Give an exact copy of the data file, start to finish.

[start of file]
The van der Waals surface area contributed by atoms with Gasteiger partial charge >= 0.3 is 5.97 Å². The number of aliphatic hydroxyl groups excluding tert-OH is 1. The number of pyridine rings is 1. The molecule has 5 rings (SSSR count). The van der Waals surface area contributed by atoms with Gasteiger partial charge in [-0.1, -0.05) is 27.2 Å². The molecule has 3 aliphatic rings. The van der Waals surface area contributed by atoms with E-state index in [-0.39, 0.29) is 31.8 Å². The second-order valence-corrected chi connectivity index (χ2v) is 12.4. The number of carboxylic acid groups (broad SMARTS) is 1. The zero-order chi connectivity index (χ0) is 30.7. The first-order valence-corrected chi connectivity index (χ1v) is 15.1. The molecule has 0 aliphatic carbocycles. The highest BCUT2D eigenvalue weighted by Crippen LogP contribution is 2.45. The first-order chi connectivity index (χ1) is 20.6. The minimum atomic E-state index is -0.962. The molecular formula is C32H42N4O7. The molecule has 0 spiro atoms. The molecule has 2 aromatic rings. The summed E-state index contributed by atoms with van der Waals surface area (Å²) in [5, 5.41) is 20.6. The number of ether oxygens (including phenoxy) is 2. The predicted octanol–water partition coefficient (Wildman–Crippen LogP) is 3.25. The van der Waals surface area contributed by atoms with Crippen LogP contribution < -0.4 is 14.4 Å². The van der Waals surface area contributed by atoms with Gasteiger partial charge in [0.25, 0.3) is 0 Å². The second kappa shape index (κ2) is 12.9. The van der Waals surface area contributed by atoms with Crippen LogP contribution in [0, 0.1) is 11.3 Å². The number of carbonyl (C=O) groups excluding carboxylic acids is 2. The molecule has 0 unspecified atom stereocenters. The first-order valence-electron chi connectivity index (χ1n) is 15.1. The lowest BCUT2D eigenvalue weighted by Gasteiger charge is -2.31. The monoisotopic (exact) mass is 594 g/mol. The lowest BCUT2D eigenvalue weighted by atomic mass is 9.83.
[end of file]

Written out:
The van der Waals surface area contributed by atoms with Gasteiger partial charge >= 0.3 is 5.97 Å². The number of aliphatic hydroxyl groups excluding tert-OH is 1. The number of pyridine rings is 1. The molecule has 5 rings (SSSR count). The van der Waals surface area contributed by atoms with Gasteiger partial charge in [-0.1, -0.05) is 27.2 Å². The molecule has 3 aliphatic rings. The van der Waals surface area contributed by atoms with E-state index in [-0.39, 0.29) is 31.8 Å². The second-order valence-corrected chi connectivity index (χ2v) is 12.4. The number of carboxylic acid groups (broad SMARTS) is 1. The zero-order chi connectivity index (χ0) is 30.7. The first-order valence-corrected chi connectivity index (χ1v) is 15.1. The molecule has 0 aliphatic carbocycles. The highest BCUT2D eigenvalue weighted by Crippen LogP contribution is 2.45. The first-order chi connectivity index (χ1) is 20.6. The minimum atomic E-state index is -0.962. The molecular formula is C32H42N4O7. The molecule has 0 spiro atoms. The molecule has 2 aromatic rings. The summed E-state index contributed by atoms with van der Waals surface area (Å²) in [5, 5.41) is 20.6. The number of ether oxygens (including phenoxy) is 2. The predicted octanol–water partition coefficient (Wildman–Crippen LogP) is 3.25. The van der Waals surface area contributed by atoms with Crippen LogP contribution < -0.4 is 14.4 Å². The van der Waals surface area contributed by atoms with Gasteiger partial charge in [0.25, 0.3) is 0 Å². The second kappa shape index (κ2) is 12.9. The van der Waals surface area contributed by atoms with Crippen LogP contribution in [0, 0.1) is 11.3 Å². The number of carbonyl (C=O) groups excluding carboxylic acids is 2. The molecule has 0 unspecified atom stereocenters. The first-order valence-electron chi connectivity index (χ1n) is 15.1. The lowest BCUT2D eigenvalue weighted by Gasteiger charge is -2.31. The monoisotopic (exact) mass is 594 g/mol. The lowest BCUT2D eigenvalue weighted by atomic mass is 9.83.